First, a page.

House of Representatives

Income Tax and Social Services Contribution Assessment Bill 1954

Income Tax and Social Services Contribution Assessment Act 1954

Notes for Treasurer's Second Reading Speech

In this year's Budget, the reductions in income tax are being made principally by reducing the rates of tax payable by individuals which I have just explained to Honourable Members. In the course of my Budget Speech, I outlined income tax concessions which were being provided in addition to these reductions and this Bill contains the provisions necessary to give effect to those additional proposals.


Amongst the concessions is the allowance of gifts of Pd1 and upwards to public funds for the construction and maintenance of school and college buildings owned by non-profit organizations. This concession will apply to gifts on and after 1st July, 1954, and should materially assist in the raising of funds for the purpose of building and maintaining these educational establishments including government owned schools and colleges.

This concession, considered in conjunction with the deduction of expenses incurred by parents in the education of their children, is an earnest of the Government's endeavour to assist in the advancement of learning in this country.

Encouragement is also being given to the development of the arts and sciences in Australia. Gifts to the Australian Elizabethan Theatre Trust since the Trust was established in the first half of this year will be allowable deductions. Gifts to the Australian Academy of Science on and after 1st July, 1954, will also be deductible.

All told the cost of the three concessions I have mentioned will be about Pd200,000 in a full assessment year.


In Australia, in many cases, land is leased for the purpose of carrying on mining operations. At present, a freeholder who grants a lease of his land to a lessee for that purpose is subject to tax on the premium he receives. The lessee is entitled to deduct the amount that he pays for the grant of the lease. The same principles apply where a lease is assigned.

It is thought that, at times, the taxation of the premiums has dissuaded freeholders and leaseholders from granting or assigning leases to prospective purchasers who are willing to risk the capital in mining the mineral deposits on the land.

To remove this possible impediment to the extension of mining in this country, it is proposed that mining leases shall be placed outside the compass of the lease provisions of the Assessment Act. In other words, the recipient of a premium for the grant or assignment of a mining lease will not be subject to income tax on the amount he receives. Correspondingly, the purchaser or assignee will not be entitled to deduct the amount that he has paid for his lease.

This proposal is coupled with a further proposal that the parties to these transactions may agree to continue the present system of taxing the recipient and allowing a deduction to the payer.

No doubt, the taxation consequences which will flow from the agreement under either of the alternative bases will enter into the negotiation of the purchase and sale price. However, the alternatives which are being provided should serve to remove the deterrent to mining development which I have outlined.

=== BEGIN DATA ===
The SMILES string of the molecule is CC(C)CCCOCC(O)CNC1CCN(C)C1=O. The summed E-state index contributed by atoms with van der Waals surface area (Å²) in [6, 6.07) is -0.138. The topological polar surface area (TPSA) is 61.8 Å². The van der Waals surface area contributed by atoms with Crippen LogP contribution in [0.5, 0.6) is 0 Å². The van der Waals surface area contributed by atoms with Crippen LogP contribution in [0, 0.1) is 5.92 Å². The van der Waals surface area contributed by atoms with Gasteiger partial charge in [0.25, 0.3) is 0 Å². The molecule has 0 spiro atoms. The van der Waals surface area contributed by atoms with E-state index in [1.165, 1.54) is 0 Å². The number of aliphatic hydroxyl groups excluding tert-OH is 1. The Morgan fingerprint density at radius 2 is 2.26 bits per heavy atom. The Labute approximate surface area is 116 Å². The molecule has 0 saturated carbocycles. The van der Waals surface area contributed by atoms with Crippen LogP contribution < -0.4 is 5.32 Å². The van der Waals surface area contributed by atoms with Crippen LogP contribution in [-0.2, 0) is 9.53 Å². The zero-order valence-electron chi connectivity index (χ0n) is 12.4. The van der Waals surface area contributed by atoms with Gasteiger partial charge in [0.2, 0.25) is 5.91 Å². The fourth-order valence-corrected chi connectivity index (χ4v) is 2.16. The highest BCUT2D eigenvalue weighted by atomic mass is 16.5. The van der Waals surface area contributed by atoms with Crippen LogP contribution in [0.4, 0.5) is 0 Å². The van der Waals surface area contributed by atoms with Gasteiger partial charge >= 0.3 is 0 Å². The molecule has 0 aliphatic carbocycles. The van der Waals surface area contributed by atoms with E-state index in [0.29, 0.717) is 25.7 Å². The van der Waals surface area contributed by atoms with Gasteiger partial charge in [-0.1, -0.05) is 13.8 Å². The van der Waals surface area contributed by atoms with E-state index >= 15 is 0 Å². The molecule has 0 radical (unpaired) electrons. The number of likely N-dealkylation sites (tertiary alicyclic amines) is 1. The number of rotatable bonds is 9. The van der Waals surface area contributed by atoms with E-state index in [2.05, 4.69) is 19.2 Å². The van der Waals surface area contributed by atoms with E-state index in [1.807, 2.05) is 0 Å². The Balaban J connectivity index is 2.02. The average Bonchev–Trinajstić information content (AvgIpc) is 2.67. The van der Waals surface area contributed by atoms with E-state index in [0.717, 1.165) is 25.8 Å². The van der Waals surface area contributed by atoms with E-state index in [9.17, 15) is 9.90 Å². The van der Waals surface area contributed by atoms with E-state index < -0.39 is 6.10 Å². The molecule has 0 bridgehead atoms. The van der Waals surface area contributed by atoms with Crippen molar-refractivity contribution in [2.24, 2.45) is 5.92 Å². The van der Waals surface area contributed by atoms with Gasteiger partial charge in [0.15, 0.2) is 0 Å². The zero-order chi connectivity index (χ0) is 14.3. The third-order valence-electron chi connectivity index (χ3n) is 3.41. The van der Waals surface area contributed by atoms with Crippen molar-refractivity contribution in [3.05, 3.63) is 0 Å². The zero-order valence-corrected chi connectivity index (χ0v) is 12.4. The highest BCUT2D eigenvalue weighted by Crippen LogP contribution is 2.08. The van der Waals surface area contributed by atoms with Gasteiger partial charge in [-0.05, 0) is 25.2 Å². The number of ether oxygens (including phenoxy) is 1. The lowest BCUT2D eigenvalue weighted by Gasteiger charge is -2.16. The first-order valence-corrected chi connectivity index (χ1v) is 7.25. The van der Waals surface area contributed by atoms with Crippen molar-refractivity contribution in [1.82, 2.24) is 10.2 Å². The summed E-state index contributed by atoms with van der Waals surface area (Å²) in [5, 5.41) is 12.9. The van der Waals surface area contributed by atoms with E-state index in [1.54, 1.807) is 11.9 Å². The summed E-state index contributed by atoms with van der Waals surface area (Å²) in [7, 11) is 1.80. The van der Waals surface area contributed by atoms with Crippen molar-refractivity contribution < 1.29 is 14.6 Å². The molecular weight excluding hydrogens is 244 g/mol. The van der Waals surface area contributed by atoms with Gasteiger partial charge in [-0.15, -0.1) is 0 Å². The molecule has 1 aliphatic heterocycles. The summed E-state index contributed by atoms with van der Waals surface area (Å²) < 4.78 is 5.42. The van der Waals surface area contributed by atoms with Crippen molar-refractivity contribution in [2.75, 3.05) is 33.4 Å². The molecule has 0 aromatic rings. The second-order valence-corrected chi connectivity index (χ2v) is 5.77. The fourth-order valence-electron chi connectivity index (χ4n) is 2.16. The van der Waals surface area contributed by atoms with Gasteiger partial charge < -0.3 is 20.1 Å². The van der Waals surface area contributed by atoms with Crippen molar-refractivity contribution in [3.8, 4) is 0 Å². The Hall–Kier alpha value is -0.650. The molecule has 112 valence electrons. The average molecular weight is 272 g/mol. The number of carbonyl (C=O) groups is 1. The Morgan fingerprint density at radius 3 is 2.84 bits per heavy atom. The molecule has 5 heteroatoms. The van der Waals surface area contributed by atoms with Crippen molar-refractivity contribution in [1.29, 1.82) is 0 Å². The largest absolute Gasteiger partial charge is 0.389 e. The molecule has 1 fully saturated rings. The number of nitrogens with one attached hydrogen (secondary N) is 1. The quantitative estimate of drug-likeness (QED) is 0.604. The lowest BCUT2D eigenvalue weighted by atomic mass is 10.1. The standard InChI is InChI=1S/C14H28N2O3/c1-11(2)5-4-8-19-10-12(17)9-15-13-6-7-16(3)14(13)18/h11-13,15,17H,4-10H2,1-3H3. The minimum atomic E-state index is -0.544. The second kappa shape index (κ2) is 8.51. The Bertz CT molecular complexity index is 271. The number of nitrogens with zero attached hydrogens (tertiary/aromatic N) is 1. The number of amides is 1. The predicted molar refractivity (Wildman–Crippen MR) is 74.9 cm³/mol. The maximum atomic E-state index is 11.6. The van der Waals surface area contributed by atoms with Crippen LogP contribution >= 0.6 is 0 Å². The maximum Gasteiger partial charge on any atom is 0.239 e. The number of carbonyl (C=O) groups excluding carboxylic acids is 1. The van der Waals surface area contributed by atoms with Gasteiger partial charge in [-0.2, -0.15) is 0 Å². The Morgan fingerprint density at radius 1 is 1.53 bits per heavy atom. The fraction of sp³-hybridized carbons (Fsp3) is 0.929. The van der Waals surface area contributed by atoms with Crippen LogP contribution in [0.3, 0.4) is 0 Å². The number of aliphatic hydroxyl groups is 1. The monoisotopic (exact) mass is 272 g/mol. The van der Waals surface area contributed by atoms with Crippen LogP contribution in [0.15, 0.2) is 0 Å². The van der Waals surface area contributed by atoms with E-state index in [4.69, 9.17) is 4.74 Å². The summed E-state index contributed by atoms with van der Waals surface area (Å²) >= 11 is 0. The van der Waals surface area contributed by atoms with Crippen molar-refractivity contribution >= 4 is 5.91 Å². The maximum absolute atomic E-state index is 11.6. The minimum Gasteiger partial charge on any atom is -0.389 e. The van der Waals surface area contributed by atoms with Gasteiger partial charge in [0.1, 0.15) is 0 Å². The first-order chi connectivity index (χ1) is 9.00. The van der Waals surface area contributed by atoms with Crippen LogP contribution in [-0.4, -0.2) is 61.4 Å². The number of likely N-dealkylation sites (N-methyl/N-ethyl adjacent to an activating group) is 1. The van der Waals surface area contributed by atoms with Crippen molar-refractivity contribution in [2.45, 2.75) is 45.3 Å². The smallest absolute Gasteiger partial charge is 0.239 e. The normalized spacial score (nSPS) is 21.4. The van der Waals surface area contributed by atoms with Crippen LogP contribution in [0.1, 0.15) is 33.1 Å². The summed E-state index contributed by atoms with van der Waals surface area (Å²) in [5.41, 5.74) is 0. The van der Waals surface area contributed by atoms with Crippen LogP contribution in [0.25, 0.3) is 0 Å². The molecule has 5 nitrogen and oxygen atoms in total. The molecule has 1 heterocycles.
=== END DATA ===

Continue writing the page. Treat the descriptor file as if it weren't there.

The amendment to give effect to these proposals will apply to transactions after the date on which the Bill receives the Royal Assent.

The cost to revenue in a full year is estimated at Pd15,000.

It is also proposed to exempt dividends paid by companies wholly and exclusively out of income which is exempt under section 23(p) of the Assessment Act. That provision exempts the income derived by a bona fide prospector from the sale, transfer or assignment of his rights to mine for gold and for certain other metals and minerals which are prescribed by regulation.

This exemption applies not only to individual prospectors but also to any company which has carried out the major part of prospecting in the particular area for which the right to mine has been granted.

However, unlike individual prospectors, the individual shareholders of the prospecting company do not receive the benefit of the exemption in the form of exempt dividends.

It is accordingly proposed that dividends paid wholly and exclusively out of the exempt income of the prospecting company shall also be exempt in the hands of the shareholders.

The new exemption will apply to dividends paid after the date on which this Bill receives the Royal Assent even although the exempt income was earned by the company prior to that date.

The exemption will extend to dividends paid by a holding company wholly and exclusively out of exempt dividends received by that company from the prospecting company.

It is also proposed to extend the list of metals and minerals to which these exemptions will apply. The Income Tax Regulations will be amended for these purposes in the near future.

Purchased Annuities

Other clauses of the Bill relate to pensions and annuities.

The principle which governs the taxation of pensions and annuities is that the pensioner or annuitant shall not be taxed on any amount of purchase price which he has paid for the pension or annuity.

In the case of pensions, this result is obtained usually by way of deduction of the annual amounts contributed to superannuation funds by salary and wage earners during the years of their active employment.